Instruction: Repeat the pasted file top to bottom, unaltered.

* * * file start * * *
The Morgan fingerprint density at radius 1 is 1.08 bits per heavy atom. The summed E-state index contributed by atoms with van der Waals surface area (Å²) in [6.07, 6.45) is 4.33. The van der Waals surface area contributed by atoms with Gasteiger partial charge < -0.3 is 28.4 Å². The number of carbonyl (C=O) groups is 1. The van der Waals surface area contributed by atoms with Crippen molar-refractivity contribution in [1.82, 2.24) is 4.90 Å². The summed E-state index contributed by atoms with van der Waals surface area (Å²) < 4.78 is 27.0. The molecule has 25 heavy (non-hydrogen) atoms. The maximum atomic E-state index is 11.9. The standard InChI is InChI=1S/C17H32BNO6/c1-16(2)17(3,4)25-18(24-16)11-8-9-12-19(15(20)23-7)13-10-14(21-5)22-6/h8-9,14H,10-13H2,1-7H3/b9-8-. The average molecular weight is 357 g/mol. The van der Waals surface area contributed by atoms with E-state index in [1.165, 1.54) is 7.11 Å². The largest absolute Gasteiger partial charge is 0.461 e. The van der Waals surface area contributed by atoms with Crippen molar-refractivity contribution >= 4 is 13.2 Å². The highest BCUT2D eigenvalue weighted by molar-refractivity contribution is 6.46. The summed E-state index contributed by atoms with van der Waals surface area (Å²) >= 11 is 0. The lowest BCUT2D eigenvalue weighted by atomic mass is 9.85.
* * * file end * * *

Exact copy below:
The Morgan fingerprint density at radius 1 is 1.08 bits per heavy atom. The summed E-state index contributed by atoms with van der Waals surface area (Å²) in [6.07, 6.45) is 4.33. The van der Waals surface area contributed by atoms with Gasteiger partial charge < -0.3 is 28.4 Å². The number of carbonyl (C=O) groups is 1. The van der Waals surface area contributed by atoms with Crippen molar-refractivity contribution in [1.82, 2.24) is 4.90 Å². The summed E-state index contributed by atoms with van der Waals surface area (Å²) < 4.78 is 27.0. The molecule has 25 heavy (non-hydrogen) atoms. The maximum atomic E-state index is 11.9. The standard InChI is InChI=1S/C17H32BNO6/c1-16(2)17(3,4)25-18(24-16)11-8-9-12-19(15(20)23-7)13-10-14(21-5)22-6/h8-9,14H,10-13H2,1-7H3/b9-8-. The average molecular weight is 357 g/mol. The van der Waals surface area contributed by atoms with E-state index in [1.165, 1.54) is 7.11 Å². The largest absolute Gasteiger partial charge is 0.461 e. The van der Waals surface area contributed by atoms with Crippen molar-refractivity contribution >= 4 is 13.2 Å². The highest BCUT2D eigenvalue weighted by molar-refractivity contribution is 6.46. The summed E-state index contributed by atoms with van der Waals surface area (Å²) >= 11 is 0. The lowest BCUT2D eigenvalue weighted by atomic mass is 9.85.